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December 13, 2017

Preventing and treating poison ivy

poisonivy.jpg

Poison ivy is a native plant so it can’t be eradicated, but there are ways to get it out of your way for the season. (Courtesy of the USDA)

WASHINGTON – It’s the time of year when everyone starts heading outside. And it
is also the time of year when doctors see an uptick in poison ivy cases.

The plant itself is not seasonal. It grows year-round and poses a threat even in
the dead of winter.

However, people are more likely to come into contact with poison ivy when
gardening or
engaging in more active outdoor activities, such as hiking.

Poison ivy is a native plant, which means it will never be totally eradicated.
But WTOP Garden Editor Mike
McGrath says there is a safe way to get rid of it for the season.

He says herbicides are not a good option because even after application, the plant
is still allergenic to the
touch. He also warns that garden gloves should never be worn when removing poison
ivy because the oil in
the plant that causes a rash is easily spread from one surface to another.

“It’s going to be on doorknobs, it is going to be on car handles, it is going to
be on your steering wheel,” McGrath says.

Instead, he says get a big rolling trash can, a helper with a hose and a bunch of
thick plastic shopping bags
from the mall (McGrath says plastic bags from the supermarket are too thin).

“When you see a poison ivy vine, have your helper wet the soil around the base
using the hose. Let it go for
about 3 or 4 minutes until that soil is really saturated,” he says.

Once that is done, slip a plastic bag up each arm, and gently begin to pull out
the roots. McGrath says when
the final root comes out of the ground, pull the bags down over your arms without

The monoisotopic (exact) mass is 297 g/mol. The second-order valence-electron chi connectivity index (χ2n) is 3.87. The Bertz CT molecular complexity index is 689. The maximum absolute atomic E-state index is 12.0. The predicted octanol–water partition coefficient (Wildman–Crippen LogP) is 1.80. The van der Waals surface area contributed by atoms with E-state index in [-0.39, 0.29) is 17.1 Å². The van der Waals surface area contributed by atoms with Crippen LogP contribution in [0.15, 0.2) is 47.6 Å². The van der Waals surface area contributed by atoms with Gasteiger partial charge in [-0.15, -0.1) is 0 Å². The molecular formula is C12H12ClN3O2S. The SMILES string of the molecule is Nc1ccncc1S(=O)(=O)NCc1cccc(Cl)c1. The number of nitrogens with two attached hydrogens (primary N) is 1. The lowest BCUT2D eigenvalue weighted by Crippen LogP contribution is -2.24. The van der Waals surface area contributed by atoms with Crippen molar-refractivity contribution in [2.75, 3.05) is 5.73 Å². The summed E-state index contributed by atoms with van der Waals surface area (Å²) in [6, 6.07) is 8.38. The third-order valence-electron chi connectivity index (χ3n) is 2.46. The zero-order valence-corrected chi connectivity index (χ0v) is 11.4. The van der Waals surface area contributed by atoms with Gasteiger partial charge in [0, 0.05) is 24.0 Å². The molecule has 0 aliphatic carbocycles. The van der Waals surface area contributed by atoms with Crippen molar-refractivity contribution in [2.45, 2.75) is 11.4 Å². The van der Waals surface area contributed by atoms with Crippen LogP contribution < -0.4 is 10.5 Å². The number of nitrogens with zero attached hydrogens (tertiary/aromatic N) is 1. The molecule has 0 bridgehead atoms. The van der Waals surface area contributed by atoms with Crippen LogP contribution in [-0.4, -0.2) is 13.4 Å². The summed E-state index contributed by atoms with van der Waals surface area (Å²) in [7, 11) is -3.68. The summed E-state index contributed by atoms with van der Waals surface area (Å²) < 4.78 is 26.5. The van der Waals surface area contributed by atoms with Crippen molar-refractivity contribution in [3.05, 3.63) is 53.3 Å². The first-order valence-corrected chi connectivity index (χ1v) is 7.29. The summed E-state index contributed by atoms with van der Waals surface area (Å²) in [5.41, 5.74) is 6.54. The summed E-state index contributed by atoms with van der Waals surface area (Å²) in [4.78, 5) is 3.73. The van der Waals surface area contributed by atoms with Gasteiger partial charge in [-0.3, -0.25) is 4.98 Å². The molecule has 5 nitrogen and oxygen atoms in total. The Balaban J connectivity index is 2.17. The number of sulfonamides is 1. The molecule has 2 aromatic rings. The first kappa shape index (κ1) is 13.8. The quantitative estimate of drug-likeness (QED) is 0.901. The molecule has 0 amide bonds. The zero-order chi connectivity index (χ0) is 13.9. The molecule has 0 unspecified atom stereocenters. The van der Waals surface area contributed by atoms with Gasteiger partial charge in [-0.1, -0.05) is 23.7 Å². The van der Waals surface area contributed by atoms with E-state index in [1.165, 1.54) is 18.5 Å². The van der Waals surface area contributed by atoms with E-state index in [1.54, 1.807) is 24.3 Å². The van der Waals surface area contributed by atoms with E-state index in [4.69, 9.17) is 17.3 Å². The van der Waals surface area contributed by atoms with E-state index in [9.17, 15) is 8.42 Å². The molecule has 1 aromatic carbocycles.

touching the vine and
throw the bags and the vine in the trashcan.

Under no circumstance should anyone burn the vines with yard debris because the
oil in the plant mixes
with the smoke, McGrath advises. This mixture can be very dangerous if inhaled.

McGrath says firefighters dealing with wild fires routinely use respirators to
protect their lungs, and they
wear a clay-type compound to protect their bodies from any poison ivy allergens
that might get on their
gear.

That compound — Ivy Block — is available over-the-counter and is a good source
of extra prevention for
those who are extremely sensitive to poison ivy. McGrath says for most people, the
best thing to do is just
remember to rinse any exposed areas with cool water immediately after contact with
the vine.

“The more you wash it with cool, clear water, the better the chances you have of


getting the oil off your skin
before the reaction can begin,” he says, noting it takes 10-30 minutes for the oil
to penetrate the skin.

Washing the skin with cool water is key because it dissolves the oil.

Dr. Howard Brooks, a Georgetown-based dermatologist, says he urges his garden

warrior patients to
routinely take a cool shower after working outside, even if they are not sure they
have been exposed to
poison ivy.

However, if patients are exposed, he is ready with a plan of attack. Brooks says
most garden-variety poison
ivy can be treated at home first with cold compresses to reduce inflation,
followed by aloe vera, calamine
lotion or over-the-counter hydrocortisone.

Severe cases demand medical attention, especially when on the face.

“Any infection on the face, around the mouth, nose, if you have swollen eyes,
swollen skin and blistering,
you really want to go in and see a dermatologist,” Brooks says.

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Preventing and treating poison ivy

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